Kribensis (Pelvicachromis pulcher)

male kribensis African cichlid

Kribensis (Pelvicachromis pulcher) are very popular dwarf African cichlids. They are colorful, peaceful fish (except at breeding time) and they can even be kept in a community tank.

Their common name, Kribensis ( or Kribs for short) is derived from their former scientific name Pelmatochromis kribensis. They are also commonly referred to as purple cichlids.

As the name "African cichlid" suggests, they belong to the family Cichlidae, and are from West Africa (Nigeria).

Unlike a lot of African cichlids, Kribensis (Kribs) can be kept in a community tank. Their aquarium should have rocks and caves, and should be heavily planted.

Some resources state that you should keep them in brackish water, however, most aquarists feel they do best in freshwater.

Water temperature should be between 75-82° (24-28°). The pH should be slightly acidic to neutral (6.5-7.0) and their water should be soft to medium-hard.

They reach an adult size of about 3-4 inches (8-10 cm).

Kribensis will eat most aquarium fare, flakes, pellets, freeze-dried, frozen, and live foods. Feeding them meaty type foods will help to get them into breeding condition. In their natural habitat they eat worms, insects, small crustaceans, and plant material.

Sexing Kribensis

Sexing kribensis isn't too difficult. Males are much larger than females. Also, males have more pointed dorsal and anal fins than females do. Unlike most tropical fish, female kribensis are more colorful than the males.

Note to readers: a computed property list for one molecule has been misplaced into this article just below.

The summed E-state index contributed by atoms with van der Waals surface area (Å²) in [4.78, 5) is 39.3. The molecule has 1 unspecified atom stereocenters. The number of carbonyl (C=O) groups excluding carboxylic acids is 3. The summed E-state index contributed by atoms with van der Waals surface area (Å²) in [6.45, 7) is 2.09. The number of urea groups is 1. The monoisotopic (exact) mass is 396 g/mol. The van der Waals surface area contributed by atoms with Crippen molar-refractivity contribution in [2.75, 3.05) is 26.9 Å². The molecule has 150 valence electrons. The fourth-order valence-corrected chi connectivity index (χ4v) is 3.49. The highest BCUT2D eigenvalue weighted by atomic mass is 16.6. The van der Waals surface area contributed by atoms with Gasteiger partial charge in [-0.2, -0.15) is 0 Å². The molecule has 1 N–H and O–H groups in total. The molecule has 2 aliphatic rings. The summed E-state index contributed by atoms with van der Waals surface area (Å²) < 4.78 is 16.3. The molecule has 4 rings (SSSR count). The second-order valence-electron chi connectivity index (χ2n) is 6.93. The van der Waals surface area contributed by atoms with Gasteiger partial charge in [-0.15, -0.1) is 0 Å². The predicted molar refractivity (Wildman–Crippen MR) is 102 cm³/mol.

However, males have more color on their caudal fin (tail) than females do. The upper part of the male's tail has a few dark spots surrounded by yellow. The kribensis in the photo at the top of this page is male. There is some variety in the coloration of kribensis.

Spawning and Care of Kribensis Fry

Spawning occurs in small caves or overturned clay flowerpots. The eggs will be deposited on the roof of the cave or clay pot.

You'll know when spawning is over because the male will leave the flowerpot or cave. He can be removed once spawning is over, however, unless the parents are fighting he can remain in the tank. Definitely leave the female in the tank. She will usually remain in the cave or clay pot with the eggs until they hatch. Often, both adult kribs will guard the eggs until they hatch about 48-36 hours later.

In about 3-4 days the fry will be free-swimming. The fry can take care of themselves at this point and you can remove the female fish (their mother) and the male fish if he is still in the tank. I like to leave the parents in with the free-swimming fry for a few days to watch them herd their fry around.

However, there is some risk of doing this - occasionally the adult kribs will eat the fry once they become free-swimming.

Once the fry are free-swimming feed them commercial liquid fry food or a small amount of hard boiled egg yolk squeezed through a cloth. In about 4-5 days start supplementing their diet with newly hatched brine shrimp and powdered fish food for fry.

A few research studies have shown that krib fry raised in water with an acidic pH resulted in mostly males, but that krib fry raised in water with a neutral or alkaline pH were mostly female (Barlow, 2000).


Barlow, G. W. (2000). The Cichlid Fishes. Perseus Publishing: Cambridge, MA.